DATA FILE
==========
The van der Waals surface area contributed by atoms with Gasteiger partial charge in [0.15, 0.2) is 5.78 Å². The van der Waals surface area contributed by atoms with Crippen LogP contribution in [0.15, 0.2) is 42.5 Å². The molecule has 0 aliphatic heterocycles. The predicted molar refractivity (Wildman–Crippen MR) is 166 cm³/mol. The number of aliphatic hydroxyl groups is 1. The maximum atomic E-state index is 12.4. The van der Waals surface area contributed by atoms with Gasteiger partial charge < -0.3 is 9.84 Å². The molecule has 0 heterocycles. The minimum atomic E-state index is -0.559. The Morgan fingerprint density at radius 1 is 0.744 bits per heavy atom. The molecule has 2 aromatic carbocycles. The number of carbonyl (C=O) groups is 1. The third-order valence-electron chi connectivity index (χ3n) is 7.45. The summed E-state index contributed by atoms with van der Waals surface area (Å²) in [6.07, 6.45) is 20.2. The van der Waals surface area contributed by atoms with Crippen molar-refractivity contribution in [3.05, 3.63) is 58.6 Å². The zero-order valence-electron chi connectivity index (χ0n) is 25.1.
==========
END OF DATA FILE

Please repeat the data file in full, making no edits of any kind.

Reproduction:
The van der Waals surface area contributed by atoms with Gasteiger partial charge in [0.15, 0.2) is 5.78 Å². The van der Waals surface area contributed by atoms with Crippen LogP contribution in [0.15, 0.2) is 42.5 Å². The molecule has 0 aliphatic heterocycles. The predicted molar refractivity (Wildman–Crippen MR) is 166 cm³/mol. The number of aliphatic hydroxyl groups is 1. The maximum atomic E-state index is 12.4. The van der Waals surface area contributed by atoms with Gasteiger partial charge < -0.3 is 9.84 Å². The molecule has 0 heterocycles. The minimum atomic E-state index is -0.559. The Morgan fingerprint density at radius 1 is 0.744 bits per heavy atom. The molecule has 2 aromatic carbocycles. The number of carbonyl (C=O) groups is 1. The third-order valence-electron chi connectivity index (χ3n) is 7.45. The summed E-state index contributed by atoms with van der Waals surface area (Å²) in [6.07, 6.45) is 20.2. The van der Waals surface area contributed by atoms with Crippen molar-refractivity contribution in [3.05, 3.63) is 58.6 Å². The zero-order valence-electron chi connectivity index (χ0n) is 25.1.